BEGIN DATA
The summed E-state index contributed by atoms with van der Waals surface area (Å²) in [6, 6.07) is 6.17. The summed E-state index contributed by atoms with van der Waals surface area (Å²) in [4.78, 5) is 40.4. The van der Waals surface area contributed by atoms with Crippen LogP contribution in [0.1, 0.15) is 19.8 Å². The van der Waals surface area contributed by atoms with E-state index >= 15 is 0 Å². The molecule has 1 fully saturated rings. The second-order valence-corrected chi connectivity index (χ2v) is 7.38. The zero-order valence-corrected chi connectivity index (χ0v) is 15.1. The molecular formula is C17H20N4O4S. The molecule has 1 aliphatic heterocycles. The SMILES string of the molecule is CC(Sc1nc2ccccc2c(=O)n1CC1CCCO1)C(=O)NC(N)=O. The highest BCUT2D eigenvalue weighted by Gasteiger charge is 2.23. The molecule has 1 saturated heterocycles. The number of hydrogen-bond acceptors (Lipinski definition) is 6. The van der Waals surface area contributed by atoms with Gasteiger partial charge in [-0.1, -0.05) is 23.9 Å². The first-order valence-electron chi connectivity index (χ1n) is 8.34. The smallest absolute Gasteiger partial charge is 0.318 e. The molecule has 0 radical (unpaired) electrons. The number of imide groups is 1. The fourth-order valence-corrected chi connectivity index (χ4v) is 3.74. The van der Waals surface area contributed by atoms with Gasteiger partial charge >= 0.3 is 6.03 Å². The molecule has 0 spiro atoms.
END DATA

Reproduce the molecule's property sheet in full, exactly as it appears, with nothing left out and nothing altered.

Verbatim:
The summed E-state index contributed by atoms with van der Waals surface area (Å²) in [6, 6.07) is 6.17. The summed E-state index contributed by atoms with van der Waals surface area (Å²) in [4.78, 5) is 40.4. The van der Waals surface area contributed by atoms with Crippen LogP contribution in [0.1, 0.15) is 19.8 Å². The van der Waals surface area contributed by atoms with E-state index >= 15 is 0 Å². The molecule has 1 fully saturated rings. The second-order valence-corrected chi connectivity index (χ2v) is 7.38. The zero-order valence-corrected chi connectivity index (χ0v) is 15.1. The molecular formula is C17H20N4O4S. The molecule has 1 aliphatic heterocycles. The SMILES string of the molecule is CC(Sc1nc2ccccc2c(=O)n1CC1CCCO1)C(=O)NC(N)=O. The highest BCUT2D eigenvalue weighted by Gasteiger charge is 2.23. The molecule has 1 saturated heterocycles. The number of hydrogen-bond acceptors (Lipinski definition) is 6. The van der Waals surface area contributed by atoms with Gasteiger partial charge in [-0.1, -0.05) is 23.9 Å². The first-order valence-electron chi connectivity index (χ1n) is 8.34. The smallest absolute Gasteiger partial charge is 0.318 e. The molecule has 0 radical (unpaired) electrons. The number of imide groups is 1. The fourth-order valence-corrected chi connectivity index (χ4v) is 3.74. The van der Waals surface area contributed by atoms with Gasteiger partial charge >= 0.3 is 6.03 Å². The molecule has 0 spiro atoms.